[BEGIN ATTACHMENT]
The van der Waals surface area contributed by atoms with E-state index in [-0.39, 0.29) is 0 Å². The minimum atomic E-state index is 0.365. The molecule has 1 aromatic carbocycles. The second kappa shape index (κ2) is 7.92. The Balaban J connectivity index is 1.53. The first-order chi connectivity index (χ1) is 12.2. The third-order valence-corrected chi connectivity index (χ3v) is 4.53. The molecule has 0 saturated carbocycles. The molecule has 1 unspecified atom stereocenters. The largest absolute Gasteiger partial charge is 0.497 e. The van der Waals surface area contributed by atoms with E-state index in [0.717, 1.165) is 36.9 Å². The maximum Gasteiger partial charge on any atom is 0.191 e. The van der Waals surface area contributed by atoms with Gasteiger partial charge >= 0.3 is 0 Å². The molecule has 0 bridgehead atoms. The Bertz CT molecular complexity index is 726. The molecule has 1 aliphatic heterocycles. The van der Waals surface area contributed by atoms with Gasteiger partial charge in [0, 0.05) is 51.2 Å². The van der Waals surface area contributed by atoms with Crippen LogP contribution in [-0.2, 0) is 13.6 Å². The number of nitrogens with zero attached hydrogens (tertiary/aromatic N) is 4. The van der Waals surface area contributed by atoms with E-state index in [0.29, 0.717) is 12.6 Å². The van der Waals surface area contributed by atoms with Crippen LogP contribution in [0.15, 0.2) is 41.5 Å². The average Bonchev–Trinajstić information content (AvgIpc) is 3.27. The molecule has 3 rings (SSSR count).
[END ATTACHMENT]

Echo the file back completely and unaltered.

The van der Waals surface area contributed by atoms with E-state index in [-0.39, 0.29) is 0 Å². The minimum atomic E-state index is 0.365. The molecule has 1 aromatic carbocycles. The second kappa shape index (κ2) is 7.92. The Balaban J connectivity index is 1.53. The first-order chi connectivity index (χ1) is 12.2. The third-order valence-corrected chi connectivity index (χ3v) is 4.53. The molecule has 0 saturated carbocycles. The molecule has 1 unspecified atom stereocenters. The largest absolute Gasteiger partial charge is 0.497 e. The van der Waals surface area contributed by atoms with E-state index in [0.717, 1.165) is 36.9 Å². The maximum Gasteiger partial charge on any atom is 0.191 e. The van der Waals surface area contributed by atoms with Gasteiger partial charge >= 0.3 is 0 Å². The molecule has 0 bridgehead atoms. The Bertz CT molecular complexity index is 726. The molecule has 1 aliphatic heterocycles. The van der Waals surface area contributed by atoms with Gasteiger partial charge in [0, 0.05) is 51.2 Å². The van der Waals surface area contributed by atoms with Crippen LogP contribution in [-0.2, 0) is 13.6 Å². The number of nitrogens with zero attached hydrogens (tertiary/aromatic N) is 4. The van der Waals surface area contributed by atoms with E-state index in [0.29, 0.717) is 12.6 Å². The van der Waals surface area contributed by atoms with Crippen LogP contribution in [0.15, 0.2) is 41.5 Å². The average Bonchev–Trinajstić information content (AvgIpc) is 3.27. The molecule has 3 rings (SSSR count).